Secondary Markets and Digital Media

Curator's Note

A secondary market exists whenever a good is available for purchase through channels not part of that good’s “official” distribution. Such markets provide two important economic functions. First, they increase the value of ownership. By enabling consumers to liquidate goods, they reduce the risk involved with purchase and allow for goods to function as investments. Second, they employ demand-driven, differential pricing that is better able to maximize economic returns and market penetration than the supply-side pricing of primary markets. Though the increased economic activity benefits the economy as a whole, greater market penetration can also benefit a producer if that good is either a gateway  to other purchases (an iPad or XBox) or part of a franchise whose value partially derives from exposure (a pop song or Marvel comic).

Despite the benefits secondary markets offer, however, most entertainment industries have viewed them as competitors, not collaborators. Hollywood companies in particular have seen the profits derived from secondary markets as a kind of theft and have attempted to restrain them. The turn to digital media thus represents a unique opportunity for these companies, as the digital media ecosystem offers the potential for the elimination of  secondary markets altogether.

This elimination occurs partly through DRM, which—though typically presented as a response to piracy—also prevents secondary markets. By requiring purchases to be linked to an account, media producers rule out any subsequent sale or trade. This technical limitation is supported by legal restrictions, embedded in TOS, which delimit acceptable use.

A less obvious threat to secondary markets has to do with supply. The current digital ecosystem employs a model of unlimited product supply. Under demand-based pricing, unlimited supply of a perfectly durable good should eventually drive prices down close to nothing. The possibility of an alternative DRM that enables secondary sales is thus ruled out in advance, since unlimited supply would result in near value-less content in both primary and secondary markets.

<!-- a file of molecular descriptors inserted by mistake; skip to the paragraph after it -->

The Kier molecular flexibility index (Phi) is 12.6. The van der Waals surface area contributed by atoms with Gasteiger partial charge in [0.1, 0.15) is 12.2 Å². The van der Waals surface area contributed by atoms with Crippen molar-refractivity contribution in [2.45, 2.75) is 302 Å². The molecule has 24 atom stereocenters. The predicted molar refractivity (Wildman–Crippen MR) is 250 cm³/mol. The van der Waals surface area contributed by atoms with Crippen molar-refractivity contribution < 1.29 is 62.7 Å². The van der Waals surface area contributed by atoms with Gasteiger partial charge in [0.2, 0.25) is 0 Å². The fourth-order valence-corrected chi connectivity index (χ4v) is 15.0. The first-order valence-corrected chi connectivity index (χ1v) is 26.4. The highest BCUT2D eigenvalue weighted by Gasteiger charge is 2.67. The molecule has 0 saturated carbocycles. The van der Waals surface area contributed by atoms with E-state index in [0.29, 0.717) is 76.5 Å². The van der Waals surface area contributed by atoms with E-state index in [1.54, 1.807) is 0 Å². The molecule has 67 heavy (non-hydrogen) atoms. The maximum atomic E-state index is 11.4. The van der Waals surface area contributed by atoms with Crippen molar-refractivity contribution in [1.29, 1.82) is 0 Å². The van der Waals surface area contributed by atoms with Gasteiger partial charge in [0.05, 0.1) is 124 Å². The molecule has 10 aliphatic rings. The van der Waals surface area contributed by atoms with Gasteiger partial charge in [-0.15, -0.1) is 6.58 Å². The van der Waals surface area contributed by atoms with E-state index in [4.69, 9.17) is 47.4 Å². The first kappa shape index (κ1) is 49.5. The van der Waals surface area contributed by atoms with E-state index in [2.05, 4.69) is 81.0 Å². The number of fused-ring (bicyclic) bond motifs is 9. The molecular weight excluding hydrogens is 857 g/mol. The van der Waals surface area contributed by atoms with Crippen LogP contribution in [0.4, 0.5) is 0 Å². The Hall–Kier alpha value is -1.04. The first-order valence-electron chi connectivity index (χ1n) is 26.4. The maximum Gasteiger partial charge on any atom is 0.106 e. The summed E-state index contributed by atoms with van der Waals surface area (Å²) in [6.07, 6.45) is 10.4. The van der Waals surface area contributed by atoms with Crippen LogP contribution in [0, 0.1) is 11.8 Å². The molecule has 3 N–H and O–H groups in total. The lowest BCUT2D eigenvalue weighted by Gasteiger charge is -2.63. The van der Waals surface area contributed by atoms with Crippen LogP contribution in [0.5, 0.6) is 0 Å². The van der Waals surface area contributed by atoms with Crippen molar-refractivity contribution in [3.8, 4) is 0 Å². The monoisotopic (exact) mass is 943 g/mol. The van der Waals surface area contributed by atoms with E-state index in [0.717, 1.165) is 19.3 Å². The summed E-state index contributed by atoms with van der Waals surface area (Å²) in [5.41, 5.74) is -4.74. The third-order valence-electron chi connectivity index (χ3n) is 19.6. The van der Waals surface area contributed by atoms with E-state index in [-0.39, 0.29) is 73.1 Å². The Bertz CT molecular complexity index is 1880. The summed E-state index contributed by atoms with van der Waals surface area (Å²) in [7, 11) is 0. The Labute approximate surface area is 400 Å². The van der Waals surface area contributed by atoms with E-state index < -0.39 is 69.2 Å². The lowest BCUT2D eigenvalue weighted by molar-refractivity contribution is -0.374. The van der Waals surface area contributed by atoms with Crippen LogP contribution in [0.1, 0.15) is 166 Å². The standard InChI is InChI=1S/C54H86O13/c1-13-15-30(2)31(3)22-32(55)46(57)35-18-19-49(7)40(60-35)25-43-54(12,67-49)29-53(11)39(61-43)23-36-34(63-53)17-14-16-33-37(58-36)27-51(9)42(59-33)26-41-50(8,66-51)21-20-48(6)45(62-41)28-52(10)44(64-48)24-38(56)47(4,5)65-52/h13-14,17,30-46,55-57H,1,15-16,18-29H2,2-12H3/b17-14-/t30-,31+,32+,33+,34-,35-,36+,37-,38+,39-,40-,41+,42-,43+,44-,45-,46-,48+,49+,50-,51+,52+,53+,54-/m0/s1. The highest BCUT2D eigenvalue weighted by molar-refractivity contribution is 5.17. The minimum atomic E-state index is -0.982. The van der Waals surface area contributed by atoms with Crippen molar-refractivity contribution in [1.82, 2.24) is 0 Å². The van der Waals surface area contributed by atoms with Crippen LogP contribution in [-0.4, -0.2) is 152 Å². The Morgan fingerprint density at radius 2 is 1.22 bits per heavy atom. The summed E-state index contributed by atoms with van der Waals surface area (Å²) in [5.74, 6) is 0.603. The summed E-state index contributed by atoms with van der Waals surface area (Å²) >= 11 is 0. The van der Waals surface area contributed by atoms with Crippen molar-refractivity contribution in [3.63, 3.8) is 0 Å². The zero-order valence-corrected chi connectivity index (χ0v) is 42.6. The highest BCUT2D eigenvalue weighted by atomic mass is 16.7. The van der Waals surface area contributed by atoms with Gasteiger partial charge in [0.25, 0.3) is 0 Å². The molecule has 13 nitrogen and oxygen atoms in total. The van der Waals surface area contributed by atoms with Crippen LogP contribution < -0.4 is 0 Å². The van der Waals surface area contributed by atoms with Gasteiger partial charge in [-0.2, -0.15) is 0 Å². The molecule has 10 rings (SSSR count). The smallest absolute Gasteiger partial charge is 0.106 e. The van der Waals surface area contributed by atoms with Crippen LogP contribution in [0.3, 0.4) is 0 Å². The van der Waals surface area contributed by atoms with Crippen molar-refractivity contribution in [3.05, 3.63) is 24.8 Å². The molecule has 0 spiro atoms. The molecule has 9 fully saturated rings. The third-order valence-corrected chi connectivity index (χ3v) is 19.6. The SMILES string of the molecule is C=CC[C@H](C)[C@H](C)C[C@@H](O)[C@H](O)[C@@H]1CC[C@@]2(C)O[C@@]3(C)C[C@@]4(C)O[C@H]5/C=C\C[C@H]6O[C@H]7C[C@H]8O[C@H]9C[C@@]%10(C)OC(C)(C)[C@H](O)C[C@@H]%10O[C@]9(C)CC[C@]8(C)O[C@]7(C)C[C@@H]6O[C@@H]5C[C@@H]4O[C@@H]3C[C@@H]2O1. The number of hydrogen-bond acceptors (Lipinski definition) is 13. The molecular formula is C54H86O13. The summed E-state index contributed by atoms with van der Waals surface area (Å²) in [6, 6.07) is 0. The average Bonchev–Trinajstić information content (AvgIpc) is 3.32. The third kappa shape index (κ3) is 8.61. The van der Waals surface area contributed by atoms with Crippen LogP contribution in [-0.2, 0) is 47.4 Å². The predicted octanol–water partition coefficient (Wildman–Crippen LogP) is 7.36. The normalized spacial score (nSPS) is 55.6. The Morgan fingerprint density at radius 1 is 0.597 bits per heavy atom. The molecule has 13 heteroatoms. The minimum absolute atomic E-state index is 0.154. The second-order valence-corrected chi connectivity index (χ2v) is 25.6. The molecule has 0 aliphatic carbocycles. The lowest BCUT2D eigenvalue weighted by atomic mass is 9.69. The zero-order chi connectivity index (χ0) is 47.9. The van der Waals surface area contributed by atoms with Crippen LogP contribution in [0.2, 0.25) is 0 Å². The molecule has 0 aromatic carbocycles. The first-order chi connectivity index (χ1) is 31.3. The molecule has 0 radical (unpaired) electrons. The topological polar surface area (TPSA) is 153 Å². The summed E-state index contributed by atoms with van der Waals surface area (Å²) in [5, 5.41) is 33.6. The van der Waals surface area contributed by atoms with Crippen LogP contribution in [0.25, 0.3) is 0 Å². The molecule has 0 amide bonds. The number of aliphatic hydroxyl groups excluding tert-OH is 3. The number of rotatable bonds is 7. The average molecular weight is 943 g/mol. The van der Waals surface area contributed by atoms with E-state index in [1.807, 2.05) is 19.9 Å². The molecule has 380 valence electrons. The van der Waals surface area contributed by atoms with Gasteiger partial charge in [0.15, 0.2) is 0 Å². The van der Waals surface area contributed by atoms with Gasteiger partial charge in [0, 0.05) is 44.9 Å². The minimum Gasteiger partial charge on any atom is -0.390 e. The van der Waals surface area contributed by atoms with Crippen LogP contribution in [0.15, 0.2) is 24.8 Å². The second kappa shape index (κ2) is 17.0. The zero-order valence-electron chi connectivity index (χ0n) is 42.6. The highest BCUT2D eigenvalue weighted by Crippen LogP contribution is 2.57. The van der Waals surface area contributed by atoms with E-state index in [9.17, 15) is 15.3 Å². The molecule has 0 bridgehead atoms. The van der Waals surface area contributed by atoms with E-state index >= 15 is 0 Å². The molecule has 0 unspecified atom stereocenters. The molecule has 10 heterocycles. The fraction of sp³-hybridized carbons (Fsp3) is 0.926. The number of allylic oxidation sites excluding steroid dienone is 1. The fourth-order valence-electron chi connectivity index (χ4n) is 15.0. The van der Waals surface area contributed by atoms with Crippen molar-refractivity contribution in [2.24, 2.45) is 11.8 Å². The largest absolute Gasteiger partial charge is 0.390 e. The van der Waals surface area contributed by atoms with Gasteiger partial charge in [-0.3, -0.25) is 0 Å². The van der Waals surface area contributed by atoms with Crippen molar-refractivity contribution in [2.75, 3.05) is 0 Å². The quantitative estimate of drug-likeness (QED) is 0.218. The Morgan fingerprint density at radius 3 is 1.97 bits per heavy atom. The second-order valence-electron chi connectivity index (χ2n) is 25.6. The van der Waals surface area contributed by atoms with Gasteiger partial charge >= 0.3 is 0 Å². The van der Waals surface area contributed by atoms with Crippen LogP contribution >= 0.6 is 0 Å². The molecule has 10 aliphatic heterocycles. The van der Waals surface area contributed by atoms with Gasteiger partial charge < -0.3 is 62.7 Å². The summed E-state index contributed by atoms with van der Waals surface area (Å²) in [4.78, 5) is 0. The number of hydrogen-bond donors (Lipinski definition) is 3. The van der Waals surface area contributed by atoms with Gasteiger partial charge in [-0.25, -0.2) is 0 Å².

Unless the digital media ecosystem changes radically—embracing both limited supply and more flexible DRM—there will be no secondary market for digital media. Media producers will claim this as a victory. But it is unclear whether in the long run the lack of a secondary market will benefit producers or result in reduced economic activity and downward pricing pressure as the value of media ownership decreases. 


Thought provoking stuff. I do, however, wonder about the impact of employee turnover, in particular the increasing influx of Millennials into the entertainment industry's managerial ranks, on the understanding of digital technology as a secondary market. Of course, this generation's experience with digital technology is itself fragmented, some having come of age with digital exchange programs such as Napster and others inheriting its legacy with iTunes digital purchases. Will the very divisions between primary and secondary markets become more elusive, what with individuals streaming YouTube videos in the background of their web-browsers as alternatives to purchasing individual tracks?